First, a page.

Wednesday, December 31, 2008

Why Trusting Wikipedia is a Bad Idea

So my thoughts the other day concerning wars and educational institutions led me to the Wikipedia article on the Korean War. Being an amateur war history buff I like to think I have a pretty good grasp on most major conflicts.

In any case, there on the Korean War wiki page was this synopsis of the early stages of the war, discussing the orignial layout of the troops and number of tanks and airplanes on either side. There were even a few citations liberally scattered about lending the entire paragraph credence.

The problem? The information was wrong and the citation led to articles which contradicted what was written on wikipedia.

My faith in the wiki has been shattered.

Tuesday, December 30, 2008

Are Universities Valid Military Targets?

As I was reading through the news about the latest on the Gaza crisis, something that might not interest many caught my eye. Specifically, the decision by Israeli warplanes to bomb a university in Gaza.

To many this may not seem like that significant a deal, and I am sure that there can be numerous reasons for deciding to bomb a university. It is likely a hotbed of support for the Hamas militants, it provides a reasonable shelter and can likely be used for the construction of rockets, bombs or other such things.

The materials available to a normal university in the western world are quite significant and many are quite dangerous so it wouldn't surprise me if in the Gaza strip sympathetic professors or university staff would use the normal requisitioning of materials to obtain chemicals or tools that could be useful in the construction of rockets. Of course, this assumes that the Israeli blockade hasn't starved the university of any useful materials whatsoever.

However, there's something about bombing a university that just doesn't feel right. A university is to be a place of learning and education, where ideas can be freely discussed and exchanged without fear or repercussion. In many ways it is also a 'way out' for many young people; earning a degree provides the hope for a better job with better wages, or even the opportunity to travel abroad and continue their studies elsewhere.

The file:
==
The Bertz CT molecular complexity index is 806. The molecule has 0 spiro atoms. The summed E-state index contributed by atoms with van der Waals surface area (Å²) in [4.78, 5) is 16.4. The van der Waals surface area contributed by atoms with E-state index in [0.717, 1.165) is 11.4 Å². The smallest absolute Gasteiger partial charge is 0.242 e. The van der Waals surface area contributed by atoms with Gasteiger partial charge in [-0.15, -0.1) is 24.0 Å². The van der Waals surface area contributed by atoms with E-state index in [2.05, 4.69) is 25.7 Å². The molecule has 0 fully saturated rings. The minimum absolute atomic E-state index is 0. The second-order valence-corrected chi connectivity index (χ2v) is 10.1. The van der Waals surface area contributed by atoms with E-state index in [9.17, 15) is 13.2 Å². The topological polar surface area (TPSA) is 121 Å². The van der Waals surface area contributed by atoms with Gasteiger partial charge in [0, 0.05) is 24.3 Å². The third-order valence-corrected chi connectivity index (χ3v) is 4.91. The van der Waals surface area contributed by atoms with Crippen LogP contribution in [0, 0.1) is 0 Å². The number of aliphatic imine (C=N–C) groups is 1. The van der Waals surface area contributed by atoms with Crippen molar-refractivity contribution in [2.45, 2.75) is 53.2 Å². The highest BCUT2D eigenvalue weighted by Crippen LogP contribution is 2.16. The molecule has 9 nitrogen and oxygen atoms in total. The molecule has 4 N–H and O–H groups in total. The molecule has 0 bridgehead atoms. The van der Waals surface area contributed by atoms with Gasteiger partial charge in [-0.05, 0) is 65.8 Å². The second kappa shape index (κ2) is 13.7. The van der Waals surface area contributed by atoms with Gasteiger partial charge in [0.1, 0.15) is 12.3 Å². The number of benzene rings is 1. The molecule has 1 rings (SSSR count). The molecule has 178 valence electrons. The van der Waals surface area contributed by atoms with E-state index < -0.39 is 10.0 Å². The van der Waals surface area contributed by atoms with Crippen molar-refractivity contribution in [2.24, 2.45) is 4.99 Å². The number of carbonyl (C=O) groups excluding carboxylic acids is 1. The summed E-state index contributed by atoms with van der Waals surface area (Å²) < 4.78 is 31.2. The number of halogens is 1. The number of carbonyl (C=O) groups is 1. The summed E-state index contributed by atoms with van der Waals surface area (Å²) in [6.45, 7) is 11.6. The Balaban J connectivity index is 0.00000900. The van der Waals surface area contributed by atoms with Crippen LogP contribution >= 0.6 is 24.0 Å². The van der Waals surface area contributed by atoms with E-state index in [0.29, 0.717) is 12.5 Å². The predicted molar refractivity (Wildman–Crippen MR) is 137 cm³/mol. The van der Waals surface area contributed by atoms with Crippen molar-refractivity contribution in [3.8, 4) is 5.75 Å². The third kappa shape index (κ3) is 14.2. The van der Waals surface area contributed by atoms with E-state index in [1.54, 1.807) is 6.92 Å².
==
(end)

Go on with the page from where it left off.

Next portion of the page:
Now, not having been to the university in Gaza I can't tell you for sure that that is what it was. But destroying it would be akin to destroying the hopes of thousands of young people and in the long term would only perpetuate the despair felt by many in the Gaza strip.

Even if peace were to come to the area it would require the investment of millions of dollars just to begin to rebuild the university. And even if the university is rebuilt, few professors would willingly put their research in a place where it might be obliterated by a bomb either and have their graduate students killed or maimed.

The decision to destroy a university has long term impacts that should be considered, and I hope the Israelis have done so.

Separation of Science and Religion

Now this is a topic on which libraries of books (literally!) are written so I don't want to get into the details too much.

My reason for writing this post arises from a video I saw of an interview between Rick Warren, the pastor of Saddleback church and a reporter who's name escapes me at the moment. The question that interested me most was the question of whether there is a genetic source to homosexuality or not.

The reporter wondered if science found a 'gay gene' would it change his opinion on the topic. Warren, quite rightly in my opinion, wondered why it mattered. Fundamentally there is a disconnect between what the reporter believes and what the pastor believes beyond simply their disagreement on this topic.

Simply put, the reporter is looking to make a (poor) scientific argument whereas the pastor is making a moral/religious argument. The two are incompatible. It is like two people arguing in two different languages, of course both will come away feeling frustrated and feeling that the other person doesn't understand their viewpoint.

If someone is making a moral argument to you, don't respond by trying to scientifically disprove them because fundamentally you can't. You can't scientifically argue that polygamy is immoral, or that prostitution is not immoral. So don't bother.

An poor way to convince someone who believes that prostitution is immoral to favour legalization and regulation of prostitution would be something along the lines of this:

"Using prostitution is a way to allow people to release stress and pent up hormones. Regular sex has physical and emotional benefits and under the proper conditions we can eliminate STDs and harm to the participants."